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T+L Reports: Waters Rising in New York

For a while it seemed as if every successful contemporary artist really just wanted to direct movies—Robert Longo, Cindy Sherman, and David Salle among them. The always-perverse John Waters reversed the usual order of things, parlaying a career as a successful director, writer, and Broadway impresario into a gig as a conceptual artist and photographer in the early 90's. This month, Waters achieves his artistic apotheosis: a retrospective at downtown Manhattan's New Museum of Contemporary Art. "Change of Life" (February 7-April 15) traces Waters's trajectory from his first film, the unreleased 1964 Hag in a Black Leather Jacket, to his more recent photographs, including stills from Zapruder, a video reconstruction of the Kennedy assassination starring Divine, his cross-dressing muse, and Grace Kelly's Elbows, an appreciation of a little-noted portion of the iconic actress's anatomy. Squeamish museum-goers beware—if you're familiar with Waters primarily from the relatively subdued Hairspray and his "appearance" on The Simpsons, you'd do well to remember the artist's dictum: "I'm never disappointed when I'm shocked."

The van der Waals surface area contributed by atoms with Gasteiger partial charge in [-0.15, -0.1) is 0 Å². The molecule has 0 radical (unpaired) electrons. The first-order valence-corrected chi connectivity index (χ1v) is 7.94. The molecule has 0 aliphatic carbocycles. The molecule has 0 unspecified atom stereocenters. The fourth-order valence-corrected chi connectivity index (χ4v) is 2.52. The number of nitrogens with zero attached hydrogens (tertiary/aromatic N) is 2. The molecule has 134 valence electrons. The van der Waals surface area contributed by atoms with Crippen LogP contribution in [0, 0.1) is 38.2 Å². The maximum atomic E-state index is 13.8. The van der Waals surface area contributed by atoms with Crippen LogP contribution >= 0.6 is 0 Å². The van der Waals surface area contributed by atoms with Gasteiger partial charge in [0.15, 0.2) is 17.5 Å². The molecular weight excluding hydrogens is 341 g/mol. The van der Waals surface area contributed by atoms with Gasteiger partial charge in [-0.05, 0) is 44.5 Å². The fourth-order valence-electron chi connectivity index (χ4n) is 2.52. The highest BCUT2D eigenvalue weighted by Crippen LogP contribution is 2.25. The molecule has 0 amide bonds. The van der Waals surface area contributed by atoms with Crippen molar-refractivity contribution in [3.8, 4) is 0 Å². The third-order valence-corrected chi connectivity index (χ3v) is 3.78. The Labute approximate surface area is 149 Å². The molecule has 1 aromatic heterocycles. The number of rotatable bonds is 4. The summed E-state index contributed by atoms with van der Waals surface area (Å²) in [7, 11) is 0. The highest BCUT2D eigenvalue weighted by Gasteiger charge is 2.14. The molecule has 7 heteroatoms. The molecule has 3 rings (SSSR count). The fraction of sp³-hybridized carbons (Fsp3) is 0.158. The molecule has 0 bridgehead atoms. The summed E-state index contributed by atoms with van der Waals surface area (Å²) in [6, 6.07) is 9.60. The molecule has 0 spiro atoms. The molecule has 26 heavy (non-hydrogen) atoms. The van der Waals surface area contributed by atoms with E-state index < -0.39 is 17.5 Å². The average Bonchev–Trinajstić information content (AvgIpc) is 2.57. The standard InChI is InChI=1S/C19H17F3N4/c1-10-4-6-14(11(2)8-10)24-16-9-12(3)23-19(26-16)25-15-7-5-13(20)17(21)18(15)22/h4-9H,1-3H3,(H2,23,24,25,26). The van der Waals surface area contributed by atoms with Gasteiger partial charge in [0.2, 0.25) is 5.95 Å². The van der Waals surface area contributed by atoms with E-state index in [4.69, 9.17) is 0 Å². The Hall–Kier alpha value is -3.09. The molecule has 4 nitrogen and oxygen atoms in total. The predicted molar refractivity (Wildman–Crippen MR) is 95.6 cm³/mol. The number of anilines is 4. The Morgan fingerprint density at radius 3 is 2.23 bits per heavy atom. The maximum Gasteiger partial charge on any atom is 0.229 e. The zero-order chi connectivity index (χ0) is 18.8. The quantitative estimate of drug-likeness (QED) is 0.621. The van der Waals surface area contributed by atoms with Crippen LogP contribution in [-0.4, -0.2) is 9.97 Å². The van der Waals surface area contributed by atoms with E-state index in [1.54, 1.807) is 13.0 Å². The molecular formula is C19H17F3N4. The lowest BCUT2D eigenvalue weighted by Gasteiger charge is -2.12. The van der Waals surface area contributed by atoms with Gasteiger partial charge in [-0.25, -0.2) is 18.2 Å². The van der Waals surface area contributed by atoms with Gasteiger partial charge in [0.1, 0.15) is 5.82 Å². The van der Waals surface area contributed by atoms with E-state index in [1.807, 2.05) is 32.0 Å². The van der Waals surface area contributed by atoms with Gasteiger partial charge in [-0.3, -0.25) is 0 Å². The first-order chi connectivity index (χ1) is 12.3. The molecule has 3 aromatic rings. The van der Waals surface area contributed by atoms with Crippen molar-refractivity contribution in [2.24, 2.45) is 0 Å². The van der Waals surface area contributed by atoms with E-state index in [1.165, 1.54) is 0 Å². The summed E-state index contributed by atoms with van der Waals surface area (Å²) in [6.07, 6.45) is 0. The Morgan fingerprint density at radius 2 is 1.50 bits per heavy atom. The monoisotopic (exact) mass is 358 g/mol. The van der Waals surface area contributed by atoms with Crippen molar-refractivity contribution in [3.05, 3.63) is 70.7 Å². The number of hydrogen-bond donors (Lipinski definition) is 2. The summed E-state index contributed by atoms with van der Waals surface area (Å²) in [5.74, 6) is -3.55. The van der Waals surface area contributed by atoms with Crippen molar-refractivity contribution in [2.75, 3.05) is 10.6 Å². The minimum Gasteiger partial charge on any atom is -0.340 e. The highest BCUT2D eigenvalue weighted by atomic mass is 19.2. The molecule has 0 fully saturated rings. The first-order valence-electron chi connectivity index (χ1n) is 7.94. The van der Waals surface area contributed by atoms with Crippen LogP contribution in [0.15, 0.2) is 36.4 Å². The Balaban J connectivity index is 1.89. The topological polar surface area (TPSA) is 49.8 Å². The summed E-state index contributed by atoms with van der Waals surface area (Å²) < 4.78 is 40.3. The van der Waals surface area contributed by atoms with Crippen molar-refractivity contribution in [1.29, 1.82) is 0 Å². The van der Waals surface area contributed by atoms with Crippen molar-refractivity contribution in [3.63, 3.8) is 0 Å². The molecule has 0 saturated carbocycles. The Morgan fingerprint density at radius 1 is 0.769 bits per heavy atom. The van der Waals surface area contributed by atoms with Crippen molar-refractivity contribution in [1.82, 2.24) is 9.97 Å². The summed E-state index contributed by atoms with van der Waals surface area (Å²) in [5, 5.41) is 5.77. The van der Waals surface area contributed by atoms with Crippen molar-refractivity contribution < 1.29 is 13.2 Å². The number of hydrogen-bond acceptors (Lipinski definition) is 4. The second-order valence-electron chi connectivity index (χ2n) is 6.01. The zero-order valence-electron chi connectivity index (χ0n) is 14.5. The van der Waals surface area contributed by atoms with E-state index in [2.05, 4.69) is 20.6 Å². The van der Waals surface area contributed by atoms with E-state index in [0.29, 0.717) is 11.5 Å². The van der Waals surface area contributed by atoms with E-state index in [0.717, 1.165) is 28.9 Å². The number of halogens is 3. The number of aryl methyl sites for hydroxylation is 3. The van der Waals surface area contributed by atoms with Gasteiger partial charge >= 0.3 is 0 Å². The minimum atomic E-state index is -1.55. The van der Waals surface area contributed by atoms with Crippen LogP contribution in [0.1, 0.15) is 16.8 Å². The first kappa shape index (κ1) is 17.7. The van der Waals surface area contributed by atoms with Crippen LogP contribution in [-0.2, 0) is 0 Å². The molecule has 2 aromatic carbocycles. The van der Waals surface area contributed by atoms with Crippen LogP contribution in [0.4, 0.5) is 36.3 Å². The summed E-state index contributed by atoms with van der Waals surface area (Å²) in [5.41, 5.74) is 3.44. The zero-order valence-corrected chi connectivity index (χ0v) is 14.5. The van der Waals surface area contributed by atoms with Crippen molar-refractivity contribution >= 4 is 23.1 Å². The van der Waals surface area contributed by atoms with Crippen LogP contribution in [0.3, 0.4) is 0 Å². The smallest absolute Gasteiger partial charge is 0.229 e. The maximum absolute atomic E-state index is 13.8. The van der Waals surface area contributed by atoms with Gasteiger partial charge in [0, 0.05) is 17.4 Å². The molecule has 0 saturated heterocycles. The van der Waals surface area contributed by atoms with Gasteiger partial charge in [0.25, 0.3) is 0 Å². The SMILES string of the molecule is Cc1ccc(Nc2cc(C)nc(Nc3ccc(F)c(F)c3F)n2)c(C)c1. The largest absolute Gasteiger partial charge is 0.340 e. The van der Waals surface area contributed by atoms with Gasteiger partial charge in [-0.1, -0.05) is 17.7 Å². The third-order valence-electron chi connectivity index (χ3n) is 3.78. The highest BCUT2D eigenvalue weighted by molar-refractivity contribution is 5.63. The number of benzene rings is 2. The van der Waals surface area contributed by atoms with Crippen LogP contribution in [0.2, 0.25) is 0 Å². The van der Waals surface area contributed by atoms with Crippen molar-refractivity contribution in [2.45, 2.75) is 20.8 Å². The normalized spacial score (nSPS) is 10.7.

—Mark van de Walle

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